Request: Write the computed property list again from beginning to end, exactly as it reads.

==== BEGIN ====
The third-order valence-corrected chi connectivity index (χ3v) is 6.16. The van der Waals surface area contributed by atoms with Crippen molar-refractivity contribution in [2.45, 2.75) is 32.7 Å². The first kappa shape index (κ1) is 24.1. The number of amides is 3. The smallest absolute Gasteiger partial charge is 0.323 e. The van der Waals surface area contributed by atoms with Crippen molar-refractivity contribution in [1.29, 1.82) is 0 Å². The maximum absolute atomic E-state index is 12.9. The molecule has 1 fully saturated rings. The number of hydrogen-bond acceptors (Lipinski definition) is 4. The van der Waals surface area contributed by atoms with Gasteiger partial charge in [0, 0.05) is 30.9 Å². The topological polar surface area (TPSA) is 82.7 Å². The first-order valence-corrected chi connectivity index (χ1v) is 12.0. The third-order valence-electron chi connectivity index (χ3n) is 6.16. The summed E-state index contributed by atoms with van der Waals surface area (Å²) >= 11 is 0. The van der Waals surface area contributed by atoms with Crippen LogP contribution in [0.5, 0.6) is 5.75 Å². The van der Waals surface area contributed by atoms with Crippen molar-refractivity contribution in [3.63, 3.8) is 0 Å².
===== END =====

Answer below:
The third-order valence-corrected chi connectivity index (χ3v) is 6.16. The van der Waals surface area contributed by atoms with Crippen molar-refractivity contribution in [2.45, 2.75) is 32.7 Å². The first kappa shape index (κ1) is 24.1. The number of amides is 3. The smallest absolute Gasteiger partial charge is 0.323 e. The van der Waals surface area contributed by atoms with Crippen molar-refractivity contribution in [1.29, 1.82) is 0 Å². The maximum absolute atomic E-state index is 12.9. The molecule has 1 fully saturated rings. The number of hydrogen-bond acceptors (Lipinski definition) is 4. The van der Waals surface area contributed by atoms with Gasteiger partial charge in [0, 0.05) is 30.9 Å². The topological polar surface area (TPSA) is 82.7 Å². The first-order valence-corrected chi connectivity index (χ1v) is 12.0. The third-order valence-electron chi connectivity index (χ3n) is 6.16. The summed E-state index contributed by atoms with van der Waals surface area (Å²) >= 11 is 0. The van der Waals surface area contributed by atoms with Crippen LogP contribution in [0.5, 0.6) is 5.75 Å². The van der Waals surface area contributed by atoms with Crippen molar-refractivity contribution in [3.63, 3.8) is 0 Å².